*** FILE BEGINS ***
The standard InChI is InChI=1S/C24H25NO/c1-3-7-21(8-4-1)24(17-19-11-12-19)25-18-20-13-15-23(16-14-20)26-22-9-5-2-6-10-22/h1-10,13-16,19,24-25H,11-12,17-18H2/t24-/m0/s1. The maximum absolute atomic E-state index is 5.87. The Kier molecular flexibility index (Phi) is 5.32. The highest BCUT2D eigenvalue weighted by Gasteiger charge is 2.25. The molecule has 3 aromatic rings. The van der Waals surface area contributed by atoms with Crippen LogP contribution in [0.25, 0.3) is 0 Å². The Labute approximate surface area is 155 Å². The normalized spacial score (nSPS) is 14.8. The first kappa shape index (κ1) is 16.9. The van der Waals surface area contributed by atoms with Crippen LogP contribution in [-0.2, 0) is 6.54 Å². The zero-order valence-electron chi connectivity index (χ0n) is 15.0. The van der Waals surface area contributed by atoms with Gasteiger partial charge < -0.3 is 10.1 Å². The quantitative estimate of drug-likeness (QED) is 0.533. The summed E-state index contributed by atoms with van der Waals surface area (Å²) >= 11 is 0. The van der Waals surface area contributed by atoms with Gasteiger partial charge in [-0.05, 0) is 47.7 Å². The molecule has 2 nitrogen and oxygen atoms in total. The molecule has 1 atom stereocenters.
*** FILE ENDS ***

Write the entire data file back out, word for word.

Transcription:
The standard InChI is InChI=1S/C24H25NO/c1-3-7-21(8-4-1)24(17-19-11-12-19)25-18-20-13-15-23(16-14-20)26-22-9-5-2-6-10-22/h1-10,13-16,19,24-25H,11-12,17-18H2/t24-/m0/s1. The maximum absolute atomic E-state index is 5.87. The Kier molecular flexibility index (Phi) is 5.32. The highest BCUT2D eigenvalue weighted by Gasteiger charge is 2.25. The molecule has 3 aromatic rings. The van der Waals surface area contributed by atoms with Crippen LogP contribution in [0.25, 0.3) is 0 Å². The Labute approximate surface area is 155 Å². The normalized spacial score (nSPS) is 14.8. The first kappa shape index (κ1) is 16.9. The van der Waals surface area contributed by atoms with Crippen LogP contribution in [-0.2, 0) is 6.54 Å². The zero-order valence-electron chi connectivity index (χ0n) is 15.0. The van der Waals surface area contributed by atoms with Gasteiger partial charge < -0.3 is 10.1 Å². The quantitative estimate of drug-likeness (QED) is 0.533. The summed E-state index contributed by atoms with van der Waals surface area (Å²) >= 11 is 0. The van der Waals surface area contributed by atoms with Gasteiger partial charge in [-0.05, 0) is 47.7 Å². The molecule has 2 nitrogen and oxygen atoms in total. The molecule has 1 atom stereocenters.